Press Releases

Calum Cooper sets out ‘wish list’ for new Pensions Minister, Emma Reynolds

11 Jul 2024

The new pensions minister, Emma Reynolds, must address the key challenges of adequacy, sustainability and intergenerational fairness facing the industry and the millions of savers across the UK as a priority, says Hymans Robertson. The leading pensions and financial services consultancy also says, it would like to see the new government deliver on the key pensions’ initiatives that are underway as the firm lays out its pensions policy wish list.

Commenting on the need for rapid action from the new Pensions Minister, Calum Cooper, Head of Pensions Policy Innovation, Hymans Robertson says:

“Pensions should provide financial independence in later life however long someone lives. Yet this will only be sustainable if the new pensions minister recognises the need to develop opportunities for the young to save while at the same time continue to provide decent pensions for the elderly. It’s simply not sustainable right now and that needs to be fixed. If pensions are viewed as an exchange of gifts between generations where in turn for an adequate pension, older generations leave behind jobs and opportunities, it’s clear that this ‘gift’ is getting smaller.

“The biggest pension challenge facing UK workers is the rapidly emerging division between those with DB and DC pensions. This is a difference between older generations with generous DB pensions and younger generations who have DC pensions that, at current rates of saving, will provide insufficient retirement incomes for most people. Current workers are likely to receive pensions that fail to meet their income needs when they retire and at the same time there is a lack of long-term certainty about the state pension.

”Emma Reynolds must embrace what’s already underway to help pensions savers – that's where the rapid action is required – whether that’s finally ensuring the pensions dashboard succeeds or the work to ensure greater contributions through Auto Enrolment (AE). It’s important for them to recognise and utilise the collective industry wisdom that’s been pooled through many pensions consultations over the last few years and drive action forward.”

Calum Cooper’s pensions priority list for Emma Reynolds is:

1.  An independent pensions review. We are fully supportive of the new Government’s planned pensions review which is needed to create meaningful change that will last a generation. An independently led review, with cross party support, would give us the best chance developing a UK pensions system to be proud of.

2.  Commit to improving pensions equity: There’s a 35% gender pensions gap to close. We believe that the introduction of Auto Enrolment (AE) credits during work absence due to carer responsibilities can help fill this gap. We’d also like to see employers mandated to disclose their gender pension savings gaps to promote equitable pension provision.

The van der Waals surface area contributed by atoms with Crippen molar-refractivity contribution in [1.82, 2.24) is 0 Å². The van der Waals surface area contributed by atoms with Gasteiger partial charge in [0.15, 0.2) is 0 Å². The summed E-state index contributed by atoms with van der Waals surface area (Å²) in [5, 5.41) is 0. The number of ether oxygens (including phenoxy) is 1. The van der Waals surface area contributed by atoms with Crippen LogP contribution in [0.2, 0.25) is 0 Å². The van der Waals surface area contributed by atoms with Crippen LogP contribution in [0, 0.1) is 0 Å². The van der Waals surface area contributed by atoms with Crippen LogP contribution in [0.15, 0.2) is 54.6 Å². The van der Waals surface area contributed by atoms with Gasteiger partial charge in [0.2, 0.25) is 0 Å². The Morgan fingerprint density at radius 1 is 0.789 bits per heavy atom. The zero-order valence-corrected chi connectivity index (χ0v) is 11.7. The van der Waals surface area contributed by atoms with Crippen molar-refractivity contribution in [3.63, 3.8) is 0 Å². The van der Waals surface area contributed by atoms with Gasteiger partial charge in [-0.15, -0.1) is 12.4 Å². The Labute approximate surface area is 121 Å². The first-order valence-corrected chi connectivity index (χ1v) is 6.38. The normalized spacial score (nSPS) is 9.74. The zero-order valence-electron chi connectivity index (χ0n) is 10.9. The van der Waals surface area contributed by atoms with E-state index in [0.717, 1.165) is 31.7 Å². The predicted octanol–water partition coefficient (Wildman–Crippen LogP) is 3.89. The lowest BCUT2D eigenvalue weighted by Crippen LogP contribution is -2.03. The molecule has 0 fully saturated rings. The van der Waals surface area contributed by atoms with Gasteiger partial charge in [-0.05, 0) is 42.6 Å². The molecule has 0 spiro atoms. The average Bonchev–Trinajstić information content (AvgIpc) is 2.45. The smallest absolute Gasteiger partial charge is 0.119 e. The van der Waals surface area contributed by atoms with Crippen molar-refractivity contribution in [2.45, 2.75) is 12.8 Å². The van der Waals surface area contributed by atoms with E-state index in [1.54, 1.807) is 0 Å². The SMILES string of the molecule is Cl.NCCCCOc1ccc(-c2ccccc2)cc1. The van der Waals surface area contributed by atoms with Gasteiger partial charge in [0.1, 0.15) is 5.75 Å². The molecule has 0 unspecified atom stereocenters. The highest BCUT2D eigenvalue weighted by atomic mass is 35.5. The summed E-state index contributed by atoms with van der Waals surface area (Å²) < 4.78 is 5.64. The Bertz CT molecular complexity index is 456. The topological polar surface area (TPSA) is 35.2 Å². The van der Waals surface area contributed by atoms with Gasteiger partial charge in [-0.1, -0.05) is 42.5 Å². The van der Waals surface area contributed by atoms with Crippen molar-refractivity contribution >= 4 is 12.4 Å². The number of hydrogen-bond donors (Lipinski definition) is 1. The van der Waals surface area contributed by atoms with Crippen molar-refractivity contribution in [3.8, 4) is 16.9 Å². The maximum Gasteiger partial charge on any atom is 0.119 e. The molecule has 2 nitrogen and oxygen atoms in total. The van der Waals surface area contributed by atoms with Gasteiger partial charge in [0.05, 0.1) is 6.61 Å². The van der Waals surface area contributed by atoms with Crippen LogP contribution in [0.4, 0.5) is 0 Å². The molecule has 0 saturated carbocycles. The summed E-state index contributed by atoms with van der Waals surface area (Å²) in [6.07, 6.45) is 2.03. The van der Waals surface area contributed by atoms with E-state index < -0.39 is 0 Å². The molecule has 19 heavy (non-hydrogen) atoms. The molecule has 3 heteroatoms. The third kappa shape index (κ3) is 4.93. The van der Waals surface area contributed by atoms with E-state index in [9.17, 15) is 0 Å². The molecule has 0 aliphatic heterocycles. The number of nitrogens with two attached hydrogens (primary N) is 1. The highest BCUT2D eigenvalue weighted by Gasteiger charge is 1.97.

3.  Support adequate open DB to thrive: With almost 200 open schemes TPR’s statutory objectives must be reprioritised to ensure improved pensions for current workers. Support for open schemes would give employers and the pension industry confidence to innovate options that require longer term productive investment and deliver better retirement incomes for millions.

4.  Empower DB to create value. The £100bns of surplus capital that lies in DB pensions could be used to re-invest in sponsoring employers and improve pensions outcomes for both DB and DC scheme members.

5.  Make Productive Finance work: It’s already clear that the new government will be identifying where investment is required to provide the most meaningful stimulus to UK productivity. To support this the pensions industry needs a practical road map and attractive opportunities to do so at scale. Practical and tangible targets and goals will be vital to engaging for investors. The pension and financial services industries will then mobilise attention where it will have impact aligned with their long-term goals.

6.  Stimulate CDC and broader innovation in DC: According to our analysis, risk sharing options like CDC can increase an expected pension by over 20% for the same cost. We’d like the new government to encourage CDC regulations that stimulate a range of retirement risk sharing designs in DC. These would create a larger pool of assets which can be used to invest productively over longer time horizons alongside providing greater incomes in retirement. These would result in a larger pool of assets which can be used to invest productively over longer time horizons alongside providing greater incomes in retirement.

7.  Build on the success of auto enrolment: 

a. Improve and expand AE: An average earner with the AE minimum of 8% has only a 1 in 3 chance of PLSA’s moderate standard of living, based on our analysis. We’d like to see an increase in contributions to gradually take the AE minimum from 8% to 12% from 2026 through auto escalation of 0.5% p.a.

b. Expand AE to self-employed. Only 1 in 7 self-employed save into a pension. Emma Reynolds should find a way to auto-enrol self-employed people into pensions e.g. via HMRC. We must not leave vast swathes of the population behind, especially gig economy workers.

8.  Preserve confidence in the State Pension. We remain supportive of the Triple Lock for now to combat pensioner poverty. But it isn’t sustainable forever. The new government must set a sustainable target for the state pension to give workers confidence that it will exist when they retire. Then they can plan for what they need to save.

9.  Introduce decumulation defaults. Legislation is needed to encourage new thinking and innovation around at retirement choices. This should include sophisticated "straight through” retirement propositions to help people navigate from work into retirement safely and successfully. 

Subscribe to our news and insights

0 comments on this post